A Diagram, In The Demetian Version Of 'The Law Of Hywel Dda'
Medium: Ink and pigments on vellum
In the early middle ages Wales was divided in several kingdoms, each with its own laws. Hywel ap Caell, usually known as 'Hywel Dda' or Hywel the Good, who became king over nearly all of Wales in 942, is credited with having brought these different systems into a single body of law, although three different versions exist: for Venedotia (north Wales), Dimetia (south Wales), and Gwent (south-east). The Law continued in use in Wales until the union with England in 1536. This is the finest copy of the code of Hywel ap Caell.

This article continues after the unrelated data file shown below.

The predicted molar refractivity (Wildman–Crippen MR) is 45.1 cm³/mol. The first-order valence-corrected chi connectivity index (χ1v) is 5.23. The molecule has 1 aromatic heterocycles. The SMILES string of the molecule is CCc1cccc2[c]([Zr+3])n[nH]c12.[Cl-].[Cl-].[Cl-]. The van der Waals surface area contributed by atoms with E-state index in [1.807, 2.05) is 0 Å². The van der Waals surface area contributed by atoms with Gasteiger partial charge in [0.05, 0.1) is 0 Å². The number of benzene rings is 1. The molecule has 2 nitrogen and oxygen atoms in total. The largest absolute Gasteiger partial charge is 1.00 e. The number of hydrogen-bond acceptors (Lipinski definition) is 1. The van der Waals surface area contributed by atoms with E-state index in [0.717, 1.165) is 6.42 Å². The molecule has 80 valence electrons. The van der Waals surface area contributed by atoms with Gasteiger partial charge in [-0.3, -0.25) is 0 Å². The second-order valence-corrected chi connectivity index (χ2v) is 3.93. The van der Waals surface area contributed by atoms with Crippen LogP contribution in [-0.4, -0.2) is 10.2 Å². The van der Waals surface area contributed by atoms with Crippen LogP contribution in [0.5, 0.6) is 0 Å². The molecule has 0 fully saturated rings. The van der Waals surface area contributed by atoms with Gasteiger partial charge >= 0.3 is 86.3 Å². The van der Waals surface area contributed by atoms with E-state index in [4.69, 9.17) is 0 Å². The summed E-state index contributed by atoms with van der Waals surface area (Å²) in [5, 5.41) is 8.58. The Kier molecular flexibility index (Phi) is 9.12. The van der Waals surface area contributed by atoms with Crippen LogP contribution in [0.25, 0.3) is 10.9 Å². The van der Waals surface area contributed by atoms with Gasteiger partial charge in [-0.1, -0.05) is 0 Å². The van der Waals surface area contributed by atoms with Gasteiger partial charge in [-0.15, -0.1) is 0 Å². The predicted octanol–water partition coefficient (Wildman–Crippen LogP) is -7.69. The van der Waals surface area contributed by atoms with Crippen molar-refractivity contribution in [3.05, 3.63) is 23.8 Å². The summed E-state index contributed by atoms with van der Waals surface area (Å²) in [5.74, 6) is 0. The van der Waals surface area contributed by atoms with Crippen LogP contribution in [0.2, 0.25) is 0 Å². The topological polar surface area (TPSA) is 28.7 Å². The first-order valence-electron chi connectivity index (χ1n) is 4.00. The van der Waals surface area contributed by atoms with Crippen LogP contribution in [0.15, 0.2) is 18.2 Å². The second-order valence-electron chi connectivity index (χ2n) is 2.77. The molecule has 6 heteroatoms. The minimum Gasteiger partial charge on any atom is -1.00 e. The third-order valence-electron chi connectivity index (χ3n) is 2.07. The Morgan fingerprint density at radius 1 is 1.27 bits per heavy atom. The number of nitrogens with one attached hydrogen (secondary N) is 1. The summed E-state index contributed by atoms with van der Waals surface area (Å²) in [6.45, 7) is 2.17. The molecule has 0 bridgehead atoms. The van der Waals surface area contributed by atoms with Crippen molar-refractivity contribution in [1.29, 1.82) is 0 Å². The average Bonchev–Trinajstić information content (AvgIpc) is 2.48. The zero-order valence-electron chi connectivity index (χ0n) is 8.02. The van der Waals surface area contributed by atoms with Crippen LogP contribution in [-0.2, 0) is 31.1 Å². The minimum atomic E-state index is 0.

Diagram illustrations represent a kind of amplification of the code which happened over the centuries after it was first published in the 10th century. The meticulousness of the diagram and its inscriptions expresses the status of the laws as one of the peaks of intellectual achievement of medieval Wales. When this manuscript was made and used, the Welsh were being politically and socially subordinated by the English Parliament. The grandeur of this manuscript may have been a reaction against the limitations on power and privilege.